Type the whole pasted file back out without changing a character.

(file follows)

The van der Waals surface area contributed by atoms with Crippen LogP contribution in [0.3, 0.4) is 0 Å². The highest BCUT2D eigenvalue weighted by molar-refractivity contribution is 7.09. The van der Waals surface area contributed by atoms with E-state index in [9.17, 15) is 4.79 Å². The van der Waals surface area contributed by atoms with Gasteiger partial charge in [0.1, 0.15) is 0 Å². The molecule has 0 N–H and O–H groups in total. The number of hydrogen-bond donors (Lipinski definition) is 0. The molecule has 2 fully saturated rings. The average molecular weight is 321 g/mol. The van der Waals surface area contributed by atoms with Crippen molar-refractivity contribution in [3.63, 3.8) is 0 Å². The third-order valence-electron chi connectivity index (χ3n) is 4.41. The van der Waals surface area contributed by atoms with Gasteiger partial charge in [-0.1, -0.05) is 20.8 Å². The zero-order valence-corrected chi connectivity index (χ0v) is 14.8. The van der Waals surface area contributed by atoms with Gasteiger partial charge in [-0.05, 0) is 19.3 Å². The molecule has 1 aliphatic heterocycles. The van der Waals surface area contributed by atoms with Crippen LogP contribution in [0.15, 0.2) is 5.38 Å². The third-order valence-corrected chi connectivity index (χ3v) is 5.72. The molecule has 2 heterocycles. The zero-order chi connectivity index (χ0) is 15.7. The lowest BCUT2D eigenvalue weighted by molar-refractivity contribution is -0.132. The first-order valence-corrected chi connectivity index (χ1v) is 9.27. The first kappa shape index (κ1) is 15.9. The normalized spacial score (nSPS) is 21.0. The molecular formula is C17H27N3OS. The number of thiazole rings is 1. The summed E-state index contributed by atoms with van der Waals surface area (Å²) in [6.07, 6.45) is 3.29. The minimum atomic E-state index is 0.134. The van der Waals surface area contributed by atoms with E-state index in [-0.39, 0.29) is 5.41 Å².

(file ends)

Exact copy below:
The van der Waals surface area contributed by atoms with Crippen LogP contribution in [0.3, 0.4) is 0 Å². The highest BCUT2D eigenvalue weighted by molar-refractivity contribution is 7.09. The van der Waals surface area contributed by atoms with E-state index in [9.17, 15) is 4.79 Å². The van der Waals surface area contributed by atoms with Gasteiger partial charge in [0.1, 0.15) is 0 Å². The molecule has 0 N–H and O–H groups in total. The number of hydrogen-bond donors (Lipinski definition) is 0. The molecule has 2 fully saturated rings. The average molecular weight is 321 g/mol. The van der Waals surface area contributed by atoms with Crippen molar-refractivity contribution in [3.63, 3.8) is 0 Å². The third-order valence-electron chi connectivity index (χ3n) is 4.41. The van der Waals surface area contributed by atoms with Gasteiger partial charge in [-0.1, -0.05) is 20.8 Å². The zero-order valence-corrected chi connectivity index (χ0v) is 14.8. The van der Waals surface area contributed by atoms with Gasteiger partial charge in [-0.05, 0) is 19.3 Å². The molecule has 1 aliphatic heterocycles. The van der Waals surface area contributed by atoms with Crippen LogP contribution in [0.15, 0.2) is 5.38 Å². The third-order valence-corrected chi connectivity index (χ3v) is 5.72. The molecule has 2 heterocycles. The zero-order chi connectivity index (χ0) is 15.7. The lowest BCUT2D eigenvalue weighted by molar-refractivity contribution is -0.132. The first-order valence-corrected chi connectivity index (χ1v) is 9.27. The first kappa shape index (κ1) is 15.9. The normalized spacial score (nSPS) is 21.0. The molecular formula is C17H27N3OS. The number of thiazole rings is 1. The summed E-state index contributed by atoms with van der Waals surface area (Å²) in [6.07, 6.45) is 3.29. The minimum atomic E-state index is 0.134. The van der Waals surface area contributed by atoms with E-state index in [-0.39, 0.29) is 5.41 Å².